‘Culture of Fear’: Bill Gates’ Asset Manager Accused of Racist & Sexist Remarks

‘Culture of Fear’: Bill Gates’ Asset Manager Accused of Racist & Sexist Remarks

-Michael Larson, the man responsible for managing a large chunk of Bill Gates' fortune, has been accused of sexual harassment and racism by anonymous staff members

- He'd reportedly subjected female employees to crude sexual remarks as well as made racial slurs at the workplace

- Melinda Gates has condemned the behaviour and claims she could not have known the abuses had been taking place, given her lack of ownership in the company

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The man responsible for managing the vast majority of billionaire Bill Gates’ fortune has been the subject of claims including racist remarks, showing nude pictures of women to his staff and making sexist comments.

Michael Larson, who runs Cascade Investments, had reportedly created a “culture of fear” where the employee abuses had occurred. His soul function at the company was to manage the spending of Bill and Melinda Gates, who have since gotten divorced.

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‘Culture of Fear’: Bill Gates’ Asset Manager Accused of Racist & Sexist Remarks
Michael Larson in 2008. Images: Getty
Source: Getty Images

According to an exclusive report by the New York Times:

“[Larson had] judged female employees on their attractiveness, showed colleagues nude photos of women on the internet and on several occasions made sexually inappropriate comments. He even made a racist remark to a black employee.”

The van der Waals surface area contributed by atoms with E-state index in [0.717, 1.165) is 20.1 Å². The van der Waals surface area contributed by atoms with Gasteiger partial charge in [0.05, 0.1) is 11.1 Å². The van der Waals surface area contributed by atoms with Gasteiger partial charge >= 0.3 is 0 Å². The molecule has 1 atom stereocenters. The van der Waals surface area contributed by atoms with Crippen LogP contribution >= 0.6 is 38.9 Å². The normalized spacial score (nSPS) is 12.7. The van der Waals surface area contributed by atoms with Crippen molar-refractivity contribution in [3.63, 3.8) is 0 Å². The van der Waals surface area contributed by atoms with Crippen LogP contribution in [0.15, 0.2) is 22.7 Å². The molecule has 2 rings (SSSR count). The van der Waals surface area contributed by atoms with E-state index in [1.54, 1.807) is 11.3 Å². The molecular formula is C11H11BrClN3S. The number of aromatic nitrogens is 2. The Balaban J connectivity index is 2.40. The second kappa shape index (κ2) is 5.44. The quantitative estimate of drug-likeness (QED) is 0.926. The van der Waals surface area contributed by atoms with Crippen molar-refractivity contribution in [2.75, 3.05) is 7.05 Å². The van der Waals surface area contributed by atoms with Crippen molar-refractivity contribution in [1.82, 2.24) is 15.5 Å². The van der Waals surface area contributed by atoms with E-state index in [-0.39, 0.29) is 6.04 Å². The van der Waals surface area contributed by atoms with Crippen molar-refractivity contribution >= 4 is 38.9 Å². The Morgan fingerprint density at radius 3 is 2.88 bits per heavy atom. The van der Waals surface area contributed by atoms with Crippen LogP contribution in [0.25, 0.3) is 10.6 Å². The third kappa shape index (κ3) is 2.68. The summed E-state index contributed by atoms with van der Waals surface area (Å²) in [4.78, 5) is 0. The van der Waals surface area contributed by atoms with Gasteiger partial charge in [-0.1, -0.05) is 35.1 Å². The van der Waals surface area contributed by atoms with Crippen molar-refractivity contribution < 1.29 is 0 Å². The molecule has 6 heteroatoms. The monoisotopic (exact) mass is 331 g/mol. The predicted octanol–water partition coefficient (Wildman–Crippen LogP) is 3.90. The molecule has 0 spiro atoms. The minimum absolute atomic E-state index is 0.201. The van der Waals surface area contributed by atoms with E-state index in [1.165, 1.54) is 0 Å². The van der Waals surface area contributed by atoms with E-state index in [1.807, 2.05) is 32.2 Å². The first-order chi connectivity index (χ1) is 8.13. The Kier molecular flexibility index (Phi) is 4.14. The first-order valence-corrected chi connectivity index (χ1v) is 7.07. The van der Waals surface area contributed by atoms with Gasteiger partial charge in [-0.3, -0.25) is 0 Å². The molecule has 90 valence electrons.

It added:

“He bullied others. When an employee said she was leaving Cascade, Mr Larson retaliated by trying to hurt the stock price of the company she planned to join.”

The serious accusations have since been taken up with Melinda Gates, whose spokesperson claims the Gates could not have known about the abuses, given their lack of ownership and control of Cascade Investments.

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Meanwhile, Briefly News previously reported that the founder of ByteDance, the parent company of TikTok, has recently announced that he will be stepping down from his position as CEO of the highly successful company so that he can "read more books and daydream".

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Considering he is worth a whopping $44 billion (over R614 billion) we're guessing it was a pretty easy decision for him to make - especially since he can afford to buy any number of books he likes.

"The truth is, I lack some of the skills that make an ideal manager. Similarly, I'm not very social, preferring solitary activities like being online, reading, listening to music and daydreaming about what may be possible," he wrote in a letter to his employees, Celebrity Networth reports.

CNN reports that at only 38, Yiming has become one of the youngest CEO's to step down from a rapidly growing social media tech company.

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Source: Briefly.co.za

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